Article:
​Misfit secures $40m of investment, and Xiaomi leads the charge

Chinese company part of constortium that pumps $40m into Misfit's coffers
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Misfit has raised $40 million in a round of funding that's seen a huge injection of cash from China – and Xiaomi is one of the big investors.

The Chinese budget smartphone maker, who has its own $13 fitness tracker – the Xiaomi Mi Band – was one of a consortium of companies bolstering Misfit's coffers, including a host of venture capital firms and JD.com, a Chinese online store.

Essential reading: 5 reasons Xiaomi should make a smartwatch

However, Sonny Vu, CEO of Misfit, told TechCrunch that despite the money on the table, looking to China wasn't about the money and reaching East was about building strategic partnerships.

“This whole thing with Xiaomi and JD.com was basically done so that we can really amplify our presence in China and also to accelerate product development," Vu said.

Despite its progress in the early wearables market, Misfit is still a tiny company by global tech standards. While it's had success with the Misfit Shine and the newly released Misfit Flash, tapping into the huge potential of the Chinese market would send the company into the stratosphere, enabling volumes and prices that its competitors can only dream of.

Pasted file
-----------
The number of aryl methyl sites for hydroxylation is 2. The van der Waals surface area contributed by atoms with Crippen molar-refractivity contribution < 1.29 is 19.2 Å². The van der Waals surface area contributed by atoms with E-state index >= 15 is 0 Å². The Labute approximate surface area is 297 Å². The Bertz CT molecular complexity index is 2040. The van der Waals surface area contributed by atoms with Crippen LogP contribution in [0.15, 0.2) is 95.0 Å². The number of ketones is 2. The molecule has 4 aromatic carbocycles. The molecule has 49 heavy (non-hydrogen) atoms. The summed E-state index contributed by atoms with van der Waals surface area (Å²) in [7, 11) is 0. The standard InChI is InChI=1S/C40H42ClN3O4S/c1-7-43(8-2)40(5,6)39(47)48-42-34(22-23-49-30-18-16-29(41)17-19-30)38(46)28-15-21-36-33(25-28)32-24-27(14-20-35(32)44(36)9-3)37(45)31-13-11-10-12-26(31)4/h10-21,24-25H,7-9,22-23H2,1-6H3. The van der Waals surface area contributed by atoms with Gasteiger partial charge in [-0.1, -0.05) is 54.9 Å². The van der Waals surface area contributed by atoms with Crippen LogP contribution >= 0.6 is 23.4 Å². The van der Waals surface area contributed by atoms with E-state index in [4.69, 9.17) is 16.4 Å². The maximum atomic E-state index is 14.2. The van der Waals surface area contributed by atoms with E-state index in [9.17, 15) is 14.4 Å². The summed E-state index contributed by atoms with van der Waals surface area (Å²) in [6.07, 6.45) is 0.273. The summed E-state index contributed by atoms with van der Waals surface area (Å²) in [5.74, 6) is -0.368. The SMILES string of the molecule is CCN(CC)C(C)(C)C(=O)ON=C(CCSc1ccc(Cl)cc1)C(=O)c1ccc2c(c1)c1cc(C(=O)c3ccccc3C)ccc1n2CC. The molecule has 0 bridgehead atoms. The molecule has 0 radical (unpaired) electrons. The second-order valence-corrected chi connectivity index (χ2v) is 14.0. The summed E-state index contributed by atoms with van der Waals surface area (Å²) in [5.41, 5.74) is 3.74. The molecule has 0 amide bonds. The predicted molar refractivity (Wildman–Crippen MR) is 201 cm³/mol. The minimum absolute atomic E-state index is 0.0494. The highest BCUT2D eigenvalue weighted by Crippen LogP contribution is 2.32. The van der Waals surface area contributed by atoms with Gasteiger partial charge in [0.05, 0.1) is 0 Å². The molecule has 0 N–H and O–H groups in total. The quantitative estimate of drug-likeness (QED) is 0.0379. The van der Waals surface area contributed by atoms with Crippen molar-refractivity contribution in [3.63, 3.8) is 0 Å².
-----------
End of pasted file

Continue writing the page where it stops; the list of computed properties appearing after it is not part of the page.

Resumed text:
By securing investment and strategic partnerships with Xiaomi and JD, it now has ways into manufacturing and retail in China, which could see the prices of its wearables plummet. Volume is one of the limiting factors, and access to the Chinese market puts it head and shoulders above Fitbit, Jawbone and even Apple.

As for Xiaomi, it could see Misfit become its “luxury" brand in China, while it concentrates on cut-price offerings. This week the company announced that it had shipped 1 million Mi Bands in just three months, making it a huge player in the wearables space already.


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James is the co-founder of Wareable, and he has been a technology journalist for 15 years.

He started his career at Future Publishing, James became the features editor of T3 Magazine and T3.com and was a regular contributor to TechRadar – before leaving Future Publishing to found Wareable in 2014.

James has been at the helm of Wareable since 2014 and has become one of the leading experts in wearable technologies globally. He has reviewed, tested, and covered pretty much every wearable on the market, and is passionate about the evolving industry, and wearables helping people achieve healthier and happier lives.

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